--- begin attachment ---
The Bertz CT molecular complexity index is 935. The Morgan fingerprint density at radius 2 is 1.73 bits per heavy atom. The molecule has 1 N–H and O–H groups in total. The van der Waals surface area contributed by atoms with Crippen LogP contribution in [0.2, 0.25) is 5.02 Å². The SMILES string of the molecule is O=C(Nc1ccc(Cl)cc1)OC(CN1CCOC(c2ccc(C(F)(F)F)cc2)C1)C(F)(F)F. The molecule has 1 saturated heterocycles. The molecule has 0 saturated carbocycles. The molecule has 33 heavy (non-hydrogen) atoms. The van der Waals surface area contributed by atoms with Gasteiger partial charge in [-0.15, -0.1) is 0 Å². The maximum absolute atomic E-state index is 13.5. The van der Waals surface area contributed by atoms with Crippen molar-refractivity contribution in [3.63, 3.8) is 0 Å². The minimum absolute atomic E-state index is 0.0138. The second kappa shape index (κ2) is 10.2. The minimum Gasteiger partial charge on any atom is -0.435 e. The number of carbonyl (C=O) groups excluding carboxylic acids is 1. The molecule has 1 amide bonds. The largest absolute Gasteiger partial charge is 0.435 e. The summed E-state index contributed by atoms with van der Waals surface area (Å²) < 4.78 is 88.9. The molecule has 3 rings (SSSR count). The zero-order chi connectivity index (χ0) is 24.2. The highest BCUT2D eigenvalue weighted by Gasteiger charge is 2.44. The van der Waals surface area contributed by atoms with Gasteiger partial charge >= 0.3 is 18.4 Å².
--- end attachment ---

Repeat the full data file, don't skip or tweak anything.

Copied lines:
The Bertz CT molecular complexity index is 935. The Morgan fingerprint density at radius 2 is 1.73 bits per heavy atom. The molecule has 1 N–H and O–H groups in total. The van der Waals surface area contributed by atoms with Crippen LogP contribution in [0.2, 0.25) is 5.02 Å². The SMILES string of the molecule is O=C(Nc1ccc(Cl)cc1)OC(CN1CCOC(c2ccc(C(F)(F)F)cc2)C1)C(F)(F)F. The molecule has 1 saturated heterocycles. The molecule has 0 saturated carbocycles. The molecule has 33 heavy (non-hydrogen) atoms. The van der Waals surface area contributed by atoms with Gasteiger partial charge in [-0.15, -0.1) is 0 Å². The maximum absolute atomic E-state index is 13.5. The van der Waals surface area contributed by atoms with Crippen molar-refractivity contribution in [3.63, 3.8) is 0 Å². The minimum absolute atomic E-state index is 0.0138. The second kappa shape index (κ2) is 10.2. The minimum Gasteiger partial charge on any atom is -0.435 e. The number of carbonyl (C=O) groups excluding carboxylic acids is 1. The molecule has 1 amide bonds. The largest absolute Gasteiger partial charge is 0.435 e. The summed E-state index contributed by atoms with van der Waals surface area (Å²) < 4.78 is 88.9. The molecule has 3 rings (SSSR count). The zero-order chi connectivity index (χ0) is 24.2. The highest BCUT2D eigenvalue weighted by Gasteiger charge is 2.44. The van der Waals surface area contributed by atoms with Gasteiger partial charge >= 0.3 is 18.4 Å².